common in whites than in blacks and occurs equally in men and women.
What Causes Type 1 Diabetes?
Doctors don’t know all the factors that lead to type 1 diabetes. Clearly, the susceptibility to the condition can
Doctors have identified that an environmental trigger plays a role in causing the disease. Type 1 diabetes appears
to occur when something in the environment — a toxin or a virus (but doctors aren’t sure) — triggers the immune
system to mistakenly attack the pancreas and destroy the beta cells of the pancreas to the point where they can no
longer produce sufficient insulin. Markers of this destruction — called autoantibodies — can be seen in most people
with type 1 diabetes. In fact, they are present in 85% to 90% of people with the condition when the blood sugars are
Because it’s an autoimmune disease, type 1 diabetes can occur along with other autoimmune diseases such as
hyperthyroidism from Grave’s disease or the patchy decrease in skin pigmentation that occurs with vitiligo.
What Are the Symptoms of Type 1 Diabetes?
The symptoms of type 1 diabetes are often subtle, but they can become severe. They include:
- Increased thirst
- Increased hunger (especially after eating)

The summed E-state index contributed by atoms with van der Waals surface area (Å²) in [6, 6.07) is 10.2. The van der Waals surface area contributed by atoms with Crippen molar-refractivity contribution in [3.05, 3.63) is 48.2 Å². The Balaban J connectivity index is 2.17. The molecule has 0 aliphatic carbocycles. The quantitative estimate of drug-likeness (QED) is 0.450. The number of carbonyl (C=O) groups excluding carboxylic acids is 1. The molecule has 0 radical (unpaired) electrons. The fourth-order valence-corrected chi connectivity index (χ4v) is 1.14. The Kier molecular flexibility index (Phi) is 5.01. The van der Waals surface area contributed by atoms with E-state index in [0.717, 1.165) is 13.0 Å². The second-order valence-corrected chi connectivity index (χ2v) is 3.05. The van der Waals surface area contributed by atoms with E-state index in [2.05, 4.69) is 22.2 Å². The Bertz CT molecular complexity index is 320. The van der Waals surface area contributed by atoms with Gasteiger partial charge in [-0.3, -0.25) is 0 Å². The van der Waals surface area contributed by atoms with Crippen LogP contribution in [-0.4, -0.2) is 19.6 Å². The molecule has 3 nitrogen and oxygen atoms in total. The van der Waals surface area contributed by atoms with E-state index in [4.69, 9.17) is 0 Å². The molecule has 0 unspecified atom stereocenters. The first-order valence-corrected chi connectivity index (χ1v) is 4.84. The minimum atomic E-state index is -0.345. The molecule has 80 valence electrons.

- Dry mouth
- Nausea and occasionally vomiting
- Abdominal pain
- Frequent urination
- Unexplained weight loss (even though you are eating and feel hungry)
- Fatigue (weak, tired feeling)
- Blurred vision
- Heavy, labored breathing (Kussmaul respiration)
- Frequent infections of the skin, urinary tract, or vagina
Signs of an emergency with type 1 diabetes include:
- Shaking and confusion
- Rapid breathing
- Fruity smell to the breath
- Abdominal pain
- Loss of consciousness (rare)
How Is Type 1 Diabetes Diagnosed?
If your health care provider suspects type 1 diabetes, he will first check for abnormalities in your blood (high
blood sugar level). In addition, he may look for glucose or ketone bodies in the urine.
Consequences of Uncontrolled Type 1 Diabetes
When type 1 diabetes isn’t well controlled, a number of serious or life-threatening problems may develop,
This eye problem occurs in about 80% of adults who have had type 1 diabetes for more than 15
years. Diabetic retinopathy in type 1 diabetes is extremely rare before puberty no matter how long someone may have
had the disease. Medical conditions such as good control of sugars, management of high blood pressure, and regulation
of blood fats like cholesterol and triglycerides are important to prevent retinopathy. Fortunately, the vision loss
can be prevented in most people with the condition.
About 20% to 30% of people with type 1 diabetes develop kidney damage, a condition called
nephropathy. The risk for kidney disease increases over time and becomes evident 15 to 25 years after the onset of the
disease. This complication carries significant risk of serious illness — such as kidney failure and heart
Poor blood circulation and nerve damage.
Damage to nerves and hardening of the arteries leads to decreased
sensation and poor blood circulation in the feet. This can lead to increased risk of injury and decreased ability to
heal open sores and wounds, which in turn significantly raises the risk of amputation. Damage to nerves may also lead
to digestive problems such as nausea, vomiting, and diarrhea.